Author: Nicole Fitzsimmons
A behind the scenes look at the fashion world, as told by a fashionista and a PR intern. We see you walking up the slope in stilettos. We want you to try one thing, in two words. Do less.
As the Autumn/Winter 2015 fashion shows come to a close, the absence of Fashion’s Night Out looms in the hearts of many American shoppers. After a four-year stint, FNO is cancelled until further notice. While the consumer celebration may have showcased engagement in fashion, the excitement certainly did not reflect in sales.
To boost the industry’s economy during the 2008 recession, the Council of Fashion Designers of America (CFDA) and NYC & Company joined forces to launch Fashion’s Night Out in New York City. The mission was to relight the shopping spark. The event was introduced a year later during New York Fashion Week. From department stores to luxury brands, retailers promised free alcohol, merchandise promotions, and star-sightings. An overnight success, FNO spread into 500 U.S. cities as well as 30 others worldwide. Aligned with the designer shows, FNO enabled the everyday consumer to participate in style, affording quality goods at discounted prices.
Despite positive media coverage, FNO posed several logistical problems for New York fashion designers and store owners alike. NYFW overlapped with FNO, mounting the pressure for designers. Retailers hired additional help to keep doors open late. Within the city’s five boroughs, over 800 stores participated until 11 p.m. Accounting for the night’s celebrity appearances and unlimited booze, the price of hosting such an event outweighed the profit. Given the overabundance of free samples and festivities, not much merchandise was actually purchased. Despite FNO’s intentions for shoppers to return to stores, retailers’ revenues did not compensate for the event’s extravagance.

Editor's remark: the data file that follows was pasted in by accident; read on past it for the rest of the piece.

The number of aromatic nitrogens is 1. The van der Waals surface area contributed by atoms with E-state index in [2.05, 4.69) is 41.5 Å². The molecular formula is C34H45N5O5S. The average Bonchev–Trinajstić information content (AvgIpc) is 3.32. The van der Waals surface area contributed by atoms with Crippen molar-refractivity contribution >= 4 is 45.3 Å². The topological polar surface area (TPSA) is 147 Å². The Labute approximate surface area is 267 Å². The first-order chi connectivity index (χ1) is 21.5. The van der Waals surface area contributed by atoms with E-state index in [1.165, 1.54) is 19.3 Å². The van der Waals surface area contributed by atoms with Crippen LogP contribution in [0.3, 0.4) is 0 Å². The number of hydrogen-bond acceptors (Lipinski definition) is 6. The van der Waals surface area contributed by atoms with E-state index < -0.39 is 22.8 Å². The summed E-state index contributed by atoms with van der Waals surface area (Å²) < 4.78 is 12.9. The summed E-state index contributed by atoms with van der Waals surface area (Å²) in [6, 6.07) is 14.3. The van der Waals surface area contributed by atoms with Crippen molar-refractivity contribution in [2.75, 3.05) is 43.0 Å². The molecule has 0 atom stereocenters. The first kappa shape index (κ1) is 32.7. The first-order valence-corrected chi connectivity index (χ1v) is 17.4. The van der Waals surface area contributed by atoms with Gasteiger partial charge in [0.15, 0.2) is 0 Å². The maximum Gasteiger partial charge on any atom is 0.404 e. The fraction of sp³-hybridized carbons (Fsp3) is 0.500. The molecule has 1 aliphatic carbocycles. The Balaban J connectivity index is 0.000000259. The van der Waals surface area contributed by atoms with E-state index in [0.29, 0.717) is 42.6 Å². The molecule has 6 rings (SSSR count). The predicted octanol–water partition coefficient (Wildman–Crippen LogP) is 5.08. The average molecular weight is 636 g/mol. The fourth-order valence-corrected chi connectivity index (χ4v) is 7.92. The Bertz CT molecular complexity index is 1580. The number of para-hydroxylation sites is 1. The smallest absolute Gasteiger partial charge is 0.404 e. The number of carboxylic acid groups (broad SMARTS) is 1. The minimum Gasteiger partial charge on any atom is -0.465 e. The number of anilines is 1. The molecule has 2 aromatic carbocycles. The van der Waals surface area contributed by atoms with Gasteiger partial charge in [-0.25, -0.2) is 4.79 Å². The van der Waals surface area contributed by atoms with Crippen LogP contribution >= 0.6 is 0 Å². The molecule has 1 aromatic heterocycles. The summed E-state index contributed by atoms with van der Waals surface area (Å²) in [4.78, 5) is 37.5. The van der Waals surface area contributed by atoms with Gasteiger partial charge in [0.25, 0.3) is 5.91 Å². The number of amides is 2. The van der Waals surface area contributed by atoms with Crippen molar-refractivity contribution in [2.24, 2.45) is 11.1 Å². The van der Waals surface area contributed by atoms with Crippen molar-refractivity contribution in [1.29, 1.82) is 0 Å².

According to Margaret Chin, a CFDA member representing Soho, FNO had grown into too great a sensation to manage in a city like New York. Luring customers with bottomless booze and live music, retailers worried about intoxicated shoplifting. In 2010, two Haider Ackermann leather products–each ticketed at $2,000–were stolen from the If Boutique in Soho. With hoards of customers descending on reduced merchandise, local boutiques were left to fend for themselves with little support from FNO sponsors. As mayhem spread across the city, Fashion’s Night Out resembled a street festival more than it did a soiree of style.
Unless the CFDA finds a solution to hosting FNO in New York, start planning your trip for next year’s festivities. Several of the participating countries are hosting the event in two or more cities this year. Other fashion capitals celebrating FNO include Sydney, Rio de Janeiro, Sao Paulo, Shanghai, Beijing, Paris, Berlin, Dusseldorf, Mumbai, Rome, Milan, Tokyo, Osaka, Seoul, Mexico City, Amsterdam, St. Petersburg, Moscow, Madrid, Taiwan, Bangkok, Istanbul, and London. Russian Vogue will be hosting Fashion’s Night Out for the first time in Almaty, Kazhakstan.
Why the success of FNO in other countries? One explanation is that the purchasing power of international consumers differs from that of Americans. Given the over-saturation of fast-fashion brands in the United States, American customers have an array of products to choose from and are constantly shopping regardless of any special event. To ensure FNO’s international success, each fashion capital will have to customize the night’s events to fit customers’ needs. Only time will tell if FNO will continue as a global phenomenon.